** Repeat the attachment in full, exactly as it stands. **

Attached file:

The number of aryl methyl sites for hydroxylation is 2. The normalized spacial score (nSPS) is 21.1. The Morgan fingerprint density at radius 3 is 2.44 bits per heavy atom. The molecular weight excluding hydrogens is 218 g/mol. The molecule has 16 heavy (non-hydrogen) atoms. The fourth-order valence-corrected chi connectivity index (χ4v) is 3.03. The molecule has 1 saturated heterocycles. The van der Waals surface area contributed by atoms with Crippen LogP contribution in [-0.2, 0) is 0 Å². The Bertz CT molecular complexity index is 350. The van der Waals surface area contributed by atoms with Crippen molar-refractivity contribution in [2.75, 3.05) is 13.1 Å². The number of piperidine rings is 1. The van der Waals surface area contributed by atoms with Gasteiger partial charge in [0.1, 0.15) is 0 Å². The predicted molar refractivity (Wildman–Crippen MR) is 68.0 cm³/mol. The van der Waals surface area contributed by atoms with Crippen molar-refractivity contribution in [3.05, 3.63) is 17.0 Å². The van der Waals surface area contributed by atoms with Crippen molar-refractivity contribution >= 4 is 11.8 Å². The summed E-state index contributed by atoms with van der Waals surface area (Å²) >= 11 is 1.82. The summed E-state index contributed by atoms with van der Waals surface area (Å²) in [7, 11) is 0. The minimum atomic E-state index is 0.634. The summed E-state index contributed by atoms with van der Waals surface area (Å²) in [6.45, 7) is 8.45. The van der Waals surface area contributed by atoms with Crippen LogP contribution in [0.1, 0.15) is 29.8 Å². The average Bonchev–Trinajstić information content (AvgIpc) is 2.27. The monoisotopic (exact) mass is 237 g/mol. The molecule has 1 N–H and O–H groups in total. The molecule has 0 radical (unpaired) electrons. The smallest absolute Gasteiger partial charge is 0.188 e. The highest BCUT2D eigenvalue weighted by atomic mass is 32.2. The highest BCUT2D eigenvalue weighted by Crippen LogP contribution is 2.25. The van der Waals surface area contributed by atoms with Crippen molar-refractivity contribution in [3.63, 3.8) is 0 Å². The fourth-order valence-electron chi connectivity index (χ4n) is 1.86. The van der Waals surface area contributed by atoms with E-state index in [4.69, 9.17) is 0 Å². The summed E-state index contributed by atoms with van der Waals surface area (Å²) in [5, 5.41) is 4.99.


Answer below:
The number of aryl methyl sites for hydroxylation is 2. The normalized spacial score (nSPS) is 21.1. The Morgan fingerprint density at radius 3 is 2.44 bits per heavy atom. The molecular weight excluding hydrogens is 218 g/mol. The molecule has 16 heavy (non-hydrogen) atoms. The fourth-order valence-corrected chi connectivity index (χ4v) is 3.03. The molecule has 1 saturated heterocycles. The van der Waals surface area contributed by atoms with Crippen LogP contribution in [-0.2, 0) is 0 Å². The Bertz CT molecular complexity index is 350. The van der Waals surface area contributed by atoms with Crippen molar-refractivity contribution in [2.75, 3.05) is 13.1 Å². The number of piperidine rings is 1. The van der Waals surface area contributed by atoms with Gasteiger partial charge in [0.1, 0.15) is 0 Å². The predicted molar refractivity (Wildman–Crippen MR) is 68.0 cm³/mol. The van der Waals surface area contributed by atoms with Crippen molar-refractivity contribution in [3.05, 3.63) is 17.0 Å². The van der Waals surface area contributed by atoms with Crippen molar-refractivity contribution >= 4 is 11.8 Å². The summed E-state index contributed by atoms with van der Waals surface area (Å²) >= 11 is 1.82. The summed E-state index contributed by atoms with van der Waals surface area (Å²) in [7, 11) is 0. The minimum atomic E-state index is 0.634. The summed E-state index contributed by atoms with van der Waals surface area (Å²) in [6.45, 7) is 8.45. The van der Waals surface area contributed by atoms with Crippen LogP contribution in [0.1, 0.15) is 29.8 Å². The average Bonchev–Trinajstić information content (AvgIpc) is 2.27. The monoisotopic (exact) mass is 237 g/mol. The molecule has 1 N–H and O–H groups in total. The molecule has 0 radical (unpaired) electrons. The smallest absolute Gasteiger partial charge is 0.188 e. The highest BCUT2D eigenvalue weighted by atomic mass is 32.2. The highest BCUT2D eigenvalue weighted by Crippen LogP contribution is 2.25. The van der Waals surface area contributed by atoms with Crippen molar-refractivity contribution in [3.63, 3.8) is 0 Å². The fourth-order valence-electron chi connectivity index (χ4n) is 1.86. The van der Waals surface area contributed by atoms with E-state index in [4.69, 9.17) is 0 Å². The summed E-state index contributed by atoms with van der Waals surface area (Å²) in [5, 5.41) is 4.99.